State fund targets biogas development

Fund of €1bn earmarked to exploit renewable fuel made from farm waste

The Ireland Strategic Investment Fund (Isif) will earmark some of its cash to develop biogas, a fuel made from farm waste.

The State-owned fund has allocated €1 billion for investment in climate-related businesses, one of four areas that it targets, along with agriculture, housing and indigenous business.

Cathal Fitzgerald, its senior investment director, food and agriculture, said on Tuesday that it would earmark some of that €1 billion for biogas — or biomethane — projects.

“We are seeking to kick-start or support that sector,” said Mr Fitzgerald. He added that the Isif had an “active pipeline” of projects.


The Government wants biomethane to provide 10 per cent the Republic’s gas needs by 2030.

Mr Fitzgerald was speaking after a conference organised by Gas Networks Ireland focused on providing information for biomethane producers.

He explained to the audience that the fund typically backed projects alongside private-sector investors.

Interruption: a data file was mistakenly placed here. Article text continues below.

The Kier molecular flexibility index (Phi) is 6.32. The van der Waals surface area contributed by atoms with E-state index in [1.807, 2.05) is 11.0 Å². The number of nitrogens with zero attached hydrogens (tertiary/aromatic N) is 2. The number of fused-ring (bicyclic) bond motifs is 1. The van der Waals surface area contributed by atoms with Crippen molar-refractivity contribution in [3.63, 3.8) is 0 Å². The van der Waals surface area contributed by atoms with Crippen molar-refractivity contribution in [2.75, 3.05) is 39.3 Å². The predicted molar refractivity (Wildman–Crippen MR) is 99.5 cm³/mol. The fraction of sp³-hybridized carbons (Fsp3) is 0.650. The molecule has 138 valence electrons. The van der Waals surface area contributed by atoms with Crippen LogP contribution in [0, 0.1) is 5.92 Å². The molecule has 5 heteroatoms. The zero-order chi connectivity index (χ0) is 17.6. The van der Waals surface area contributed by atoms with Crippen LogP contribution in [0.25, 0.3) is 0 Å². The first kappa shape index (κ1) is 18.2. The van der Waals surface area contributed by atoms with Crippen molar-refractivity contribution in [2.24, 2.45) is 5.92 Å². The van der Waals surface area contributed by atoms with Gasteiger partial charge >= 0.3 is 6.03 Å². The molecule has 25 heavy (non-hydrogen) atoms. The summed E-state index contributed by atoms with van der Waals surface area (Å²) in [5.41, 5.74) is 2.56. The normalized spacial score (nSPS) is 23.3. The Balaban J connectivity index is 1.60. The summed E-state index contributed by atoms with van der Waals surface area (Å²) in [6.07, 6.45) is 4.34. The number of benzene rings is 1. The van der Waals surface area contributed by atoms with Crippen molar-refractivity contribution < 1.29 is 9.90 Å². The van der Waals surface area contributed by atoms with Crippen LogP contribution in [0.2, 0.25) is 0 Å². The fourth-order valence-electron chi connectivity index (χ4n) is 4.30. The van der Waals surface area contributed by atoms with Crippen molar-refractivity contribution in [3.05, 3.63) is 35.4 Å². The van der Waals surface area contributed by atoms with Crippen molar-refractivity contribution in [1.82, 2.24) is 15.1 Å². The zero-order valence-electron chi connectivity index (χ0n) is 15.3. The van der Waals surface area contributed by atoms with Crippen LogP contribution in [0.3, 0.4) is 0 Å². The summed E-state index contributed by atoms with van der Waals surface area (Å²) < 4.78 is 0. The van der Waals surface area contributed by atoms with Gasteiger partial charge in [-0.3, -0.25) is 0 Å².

Russell Smyth, accountant KPMG’s head of sustainable futures, said there was a wall of capital waiting to invest in industries such as biogas production.

A process called anaerobic digestion converts manure and farm waste to biomethane, which can replace fossil fuel natural gas.

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As well as providing fuel for heating, biomethane helps cut agriculture’s greenhouse gas emissions.

Meeting Government targets would require between 150 and 200 anaerobic digesters to be up and running by 2030.

Farmers in Northern Ireland are already exploiting opportunities that the technology provides, but Mr Smyth noted that industry in the Republic needed a kick-start.

He cautioned that projects would likely have to rely on equity rather than on debt, as banks were slow to lend to the industry.

Mr Smyth said that the UK Green Bank invested in biogas production in the North. “Then infrastructure funds crowded in alongside the green bank,” he added.

He suggested that the Isif could have a similar “mobilising” effect on the industry in the Republic.

Mr Smyth also noted that the renewable heat obligation, which takes effect from 2024, could help create industrial customers for biogas.

Speaking after the conference, Mr Smyth calculated that it would take about €1 billion to fully develop the Republic’s biogas industry.

Unlike wind and solar power, the State has no plan to subsidise biogas production. Mr Smyth maintained that this required the industry to “miss a step” on the road to its development.

Karen Doyle, head of business development, Gas Networks Ireland, told the conference that many of the State company’s customers had expressed interest in biomethane.

Barry O'Halloran

Barry O'Halloran

Barry O’Halloran covers energy, construction, insolvency, and gaming and betting, among other areas